TARRYTOWN – The timing is just right.
At least that’s the hope for Nils Lundkvist.
The 2018 first-round pick had opportunities to come to New York and compete for a role with the Rangers in previous years, but he opted to wait until he felt sure he was ready.
While most prospects are in a rush to make the NHL as quickly as possible, Lundkvist believes his patience bolstered his preparedness.
“There’s been talking throughout every season – and after every season – about what the best (decision) for me was going to be,” he said following the first practice of development camp at the MSG Training Center on Saturday. “It always ended up that playing back home in the SHL with Luleå has been the best opportunity for me to develop.”
By biding his time, the right-handed shooting defenseman was able to round out his game and add strength to his 5-foot-10 frame. He’s always been considered a gifted offensive player, but likely would have struggled with the physical aspects of defending the best players in the world.
Rather than risk making the jump too soon, Lundkvist worked at his craft and established himself as a top player in the Swedish Hockey League. His efforts were rewarded last season when he was named the Salming Trophy winner, which is given to the league’s best Swedish-born defenseman.
He’s risen as arguably the No. 1 prospect in the Rangers’ system and has finally arrived as a strong candidate to earn a spot in the opening night lineup.
“Instead of being 18 when you come over, now I’m 21,” he noted. “I got older, I got bigger, I got stronger.”
Lundkvist’s lightning quick shot was on display at Saturday’s practice, as was his willingness to engage in puck battles and clog up passing lanes.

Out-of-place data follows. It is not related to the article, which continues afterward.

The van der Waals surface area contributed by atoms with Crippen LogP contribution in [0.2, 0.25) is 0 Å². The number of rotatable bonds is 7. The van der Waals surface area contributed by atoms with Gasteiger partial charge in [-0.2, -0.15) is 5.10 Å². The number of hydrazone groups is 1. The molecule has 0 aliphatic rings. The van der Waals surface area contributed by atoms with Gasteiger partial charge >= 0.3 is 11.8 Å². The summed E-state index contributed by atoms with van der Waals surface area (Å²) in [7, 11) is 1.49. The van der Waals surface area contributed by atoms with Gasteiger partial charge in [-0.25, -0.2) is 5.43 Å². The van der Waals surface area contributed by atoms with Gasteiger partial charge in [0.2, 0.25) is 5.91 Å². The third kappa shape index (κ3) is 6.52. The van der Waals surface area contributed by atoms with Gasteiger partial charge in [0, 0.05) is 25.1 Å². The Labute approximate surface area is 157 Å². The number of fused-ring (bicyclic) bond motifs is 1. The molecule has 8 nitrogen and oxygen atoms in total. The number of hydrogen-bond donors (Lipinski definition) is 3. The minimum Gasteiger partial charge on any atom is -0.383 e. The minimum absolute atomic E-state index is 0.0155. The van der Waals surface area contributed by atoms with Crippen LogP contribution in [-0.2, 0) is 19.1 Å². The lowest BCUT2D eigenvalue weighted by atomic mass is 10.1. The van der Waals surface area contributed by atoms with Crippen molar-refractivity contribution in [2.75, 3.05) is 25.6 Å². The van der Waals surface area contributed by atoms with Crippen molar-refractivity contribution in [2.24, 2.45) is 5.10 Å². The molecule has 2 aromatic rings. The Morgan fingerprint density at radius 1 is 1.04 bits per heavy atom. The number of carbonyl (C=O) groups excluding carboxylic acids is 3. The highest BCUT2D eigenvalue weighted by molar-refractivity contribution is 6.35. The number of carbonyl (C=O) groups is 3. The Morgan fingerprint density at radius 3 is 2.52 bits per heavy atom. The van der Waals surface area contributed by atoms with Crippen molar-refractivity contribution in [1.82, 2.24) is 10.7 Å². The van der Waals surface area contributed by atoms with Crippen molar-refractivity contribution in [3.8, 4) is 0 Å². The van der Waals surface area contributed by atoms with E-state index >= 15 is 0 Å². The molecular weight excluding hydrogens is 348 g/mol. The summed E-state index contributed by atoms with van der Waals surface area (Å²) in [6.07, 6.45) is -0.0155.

He’s the clear favorite to win the perceived opening on the Rangers’ third defensive pair, but he’s not the only prized prospect in the mix.
Lundkvist was on the ice with 2019 second-round pick Matthew Robertson, while 2020 first-round pick Braden Schneider, 2019 third-round pick Zac Jones and 2016 fourth-round pick Tarmo Reunanen practiced in the second session.
Whichever defensemen don’t make the final cut are expected to play for AHL Hartford, which will provide another outlet for development and building chemistry. But for the next few weeks, they’re in direct competition.
“I love the challenge,” Jones said Friday. “I love being able to compete against all these guys, like Nils, Braden, Matthew and all these guys. All these defensemen, they’re all super talented, super gifted players. It pushes me every day to work hard and to be a better player.”
Top draft pick gets tips from Ryan Reaves
Brennan Othmann arrived in New York roughly 10 days before development camp opened, which gave the Rangers’ 2021 first-round pick a chance to explore the city and participate in a few skates with the NHL regulars.
One of the first players to approach him was newly acquired forward Ryan Reaves, who offered a straightforward proposition.
“Do you want to learn a little bit?” Reaves asked.
“Sure,” a slightly starstruck Othmann replied.